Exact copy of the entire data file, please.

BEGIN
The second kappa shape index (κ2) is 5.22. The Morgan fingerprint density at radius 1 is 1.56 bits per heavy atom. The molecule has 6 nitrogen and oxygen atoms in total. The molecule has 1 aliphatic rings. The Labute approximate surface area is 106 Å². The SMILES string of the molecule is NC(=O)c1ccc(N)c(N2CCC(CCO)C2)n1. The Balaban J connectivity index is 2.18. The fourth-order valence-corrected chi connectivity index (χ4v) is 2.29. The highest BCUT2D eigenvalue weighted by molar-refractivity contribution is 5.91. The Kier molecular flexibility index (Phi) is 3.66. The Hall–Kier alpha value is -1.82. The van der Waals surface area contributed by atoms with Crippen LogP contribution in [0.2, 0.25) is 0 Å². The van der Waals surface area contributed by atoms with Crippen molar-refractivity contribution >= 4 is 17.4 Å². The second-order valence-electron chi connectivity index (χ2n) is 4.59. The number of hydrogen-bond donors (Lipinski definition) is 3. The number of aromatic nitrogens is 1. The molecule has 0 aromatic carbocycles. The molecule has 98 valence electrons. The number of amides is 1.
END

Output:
The second kappa shape index (κ2) is 5.22. The Morgan fingerprint density at radius 1 is 1.56 bits per heavy atom. The molecule has 6 nitrogen and oxygen atoms in total. The molecule has 1 aliphatic rings. The Labute approximate surface area is 106 Å². The SMILES string of the molecule is NC(=O)c1ccc(N)c(N2CCC(CCO)C2)n1. The Balaban J connectivity index is 2.18. The fourth-order valence-corrected chi connectivity index (χ4v) is 2.29. The highest BCUT2D eigenvalue weighted by molar-refractivity contribution is 5.91. The Kier molecular flexibility index (Phi) is 3.66. The Hall–Kier alpha value is -1.82. The van der Waals surface area contributed by atoms with Crippen LogP contribution in [0.2, 0.25) is 0 Å². The van der Waals surface area contributed by atoms with Crippen molar-refractivity contribution >= 4 is 17.4 Å². The second-order valence-electron chi connectivity index (χ2n) is 4.59. The number of hydrogen-bond donors (Lipinski definition) is 3. The number of aromatic nitrogens is 1. The molecule has 0 aromatic carbocycles. The molecule has 98 valence electrons. The number of amides is 1.